okay, so I lit a select few things on fire.  On purpose.).  Sure, I love a good fire pot, and I am a sucker for a well-choreographed explosion, and I even, once upon a time, knew how to rig all of that crap up safely.  But I’ve never excelled in the art of arranging lights and pyro, so I am ever impressed by people whose aesthetic senses allow them to make all the light, color, and heat dance so beautifully.  Give me a set design, pieces, and a couple of cues, I can make the changes happen before the audience has a chance to process that someone was there.  That was my thing.  Orchestration of people and pieces (and, occasionally, threatening a performer or two).

I’d like to note that the photo above is the first that has any band members in it (it was the second overall once the band hit the stage), and, more stunningly, I managed to get all five guys in this shot, though I noticed that only later (today, in fact, when I realized that Johnny was over on the side of the stage near Brian’s behatted shadow–well, and the owner of said shadow).  In all likelyhood, getting all five was a complete fluke; I’m pretty sure I had my arm fully extended in the air to take this picture, and had nary a clue what was going to end up in the frame.

9.  While I was enthralled throughout the show, tons of energy traded off between audience and band, I can’t fail to mention the part of the show, the first encore, that struck the most wonder in me, and, I suspect, for the greater

"Fiction," w/o Piano

portion of the audience.  First, I was dumbstruck that they even did “Fiction” live, for various reasons, not the least of which were emotional.  But the way Avenged staged and performed it was just breathtaking.  Matt stood more or less stage right (though, I grant, he was fairly close to the center).  He was joined on stage by Arin (the touring drummer) and Syn (see, there’s me trying), who stood about as far to stage left as was possible.  If Johnny and ZV were on the stage, I never saw them.  The stage remained mostly dark, save  occasional spots on Matt and Brian and for the constant spotlights on the drums and the piano that the roadies carried on stage.  In the dark.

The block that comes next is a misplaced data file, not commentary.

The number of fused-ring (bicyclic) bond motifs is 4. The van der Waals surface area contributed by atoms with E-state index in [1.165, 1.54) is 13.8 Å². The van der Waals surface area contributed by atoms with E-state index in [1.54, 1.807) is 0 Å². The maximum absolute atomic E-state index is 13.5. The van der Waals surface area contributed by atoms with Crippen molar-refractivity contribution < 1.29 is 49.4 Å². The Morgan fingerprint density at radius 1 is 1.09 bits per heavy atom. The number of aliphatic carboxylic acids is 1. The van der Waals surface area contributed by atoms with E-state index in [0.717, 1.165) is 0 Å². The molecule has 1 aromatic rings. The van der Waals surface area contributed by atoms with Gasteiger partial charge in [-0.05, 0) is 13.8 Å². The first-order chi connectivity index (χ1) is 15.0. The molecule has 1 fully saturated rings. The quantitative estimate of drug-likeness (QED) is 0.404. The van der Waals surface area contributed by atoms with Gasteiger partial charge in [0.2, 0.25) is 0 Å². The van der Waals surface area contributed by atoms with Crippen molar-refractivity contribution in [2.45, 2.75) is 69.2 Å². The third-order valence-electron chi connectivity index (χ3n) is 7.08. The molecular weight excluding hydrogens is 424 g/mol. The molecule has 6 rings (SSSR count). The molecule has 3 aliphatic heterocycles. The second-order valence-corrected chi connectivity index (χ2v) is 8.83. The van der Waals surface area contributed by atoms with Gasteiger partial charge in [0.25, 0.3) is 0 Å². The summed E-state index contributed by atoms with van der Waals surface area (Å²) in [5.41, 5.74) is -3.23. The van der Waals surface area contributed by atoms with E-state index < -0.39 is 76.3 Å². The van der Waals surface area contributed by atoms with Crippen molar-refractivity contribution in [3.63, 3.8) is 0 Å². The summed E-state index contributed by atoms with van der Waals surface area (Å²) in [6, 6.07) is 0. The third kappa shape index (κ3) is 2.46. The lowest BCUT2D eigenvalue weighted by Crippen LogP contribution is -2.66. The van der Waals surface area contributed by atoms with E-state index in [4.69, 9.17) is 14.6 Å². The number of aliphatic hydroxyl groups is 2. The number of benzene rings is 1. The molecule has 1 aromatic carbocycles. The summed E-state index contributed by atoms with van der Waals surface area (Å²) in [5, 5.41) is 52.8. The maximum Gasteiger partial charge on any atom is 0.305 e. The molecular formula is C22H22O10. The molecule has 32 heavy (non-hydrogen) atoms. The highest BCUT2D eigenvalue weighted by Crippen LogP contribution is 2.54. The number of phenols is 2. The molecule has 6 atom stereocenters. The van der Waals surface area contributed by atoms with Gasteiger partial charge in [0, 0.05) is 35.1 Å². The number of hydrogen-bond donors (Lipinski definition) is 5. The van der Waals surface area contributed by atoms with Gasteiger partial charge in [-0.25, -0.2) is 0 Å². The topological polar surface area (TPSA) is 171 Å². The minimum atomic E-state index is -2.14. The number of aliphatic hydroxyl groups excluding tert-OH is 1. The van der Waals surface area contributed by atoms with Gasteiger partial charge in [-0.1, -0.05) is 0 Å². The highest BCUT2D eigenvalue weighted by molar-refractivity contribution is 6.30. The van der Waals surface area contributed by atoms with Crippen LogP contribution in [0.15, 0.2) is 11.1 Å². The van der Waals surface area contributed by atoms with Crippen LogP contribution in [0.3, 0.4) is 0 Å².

See, that’s one of those stage things I love.  Imagine: the band is offstage, the venue dark, the audience screaming for more, and here come four roadies, stealthily carrying a white piano out on the stage and lining it up just so.  Dude.

The astonishing part was yet to come.  “Fiction” is a piece that is emotional enough as a recording–the ways in which the band chose to preserve Jimmy’s voice–effectively turning the piece into a duet between Jimmy and Matt, is striking enough, but the ways they chose to orchestrate his presence on stage was all the more so.

"Fiction"

See, toward the end of the piece, the spots on Brian and Matt went out.  Matt, who was in front of me (I couldn’t see to the other side of the stage to say for certain what was happening at stage left), stood stock still, hands at his side.  The venue, for the first time in hours, was silent.

And then…Jimmy’s voice.

For all the orchestration, sampling, and lighting choreography that surely went into the production of the song live, there was, in those moments, something, be it emotional or spiritual or both that transcended the artifice.  If I were to put my aesthetic hat on, I’d say that in them, Benjamin’s aura was made palpable.  And had I to argue what makes art for me, what defines any of my own profound aesthetic experience, it was the aura what moved me–the spiritual connection between artist, audience, and art.  And, my god, did they manage to find it that night.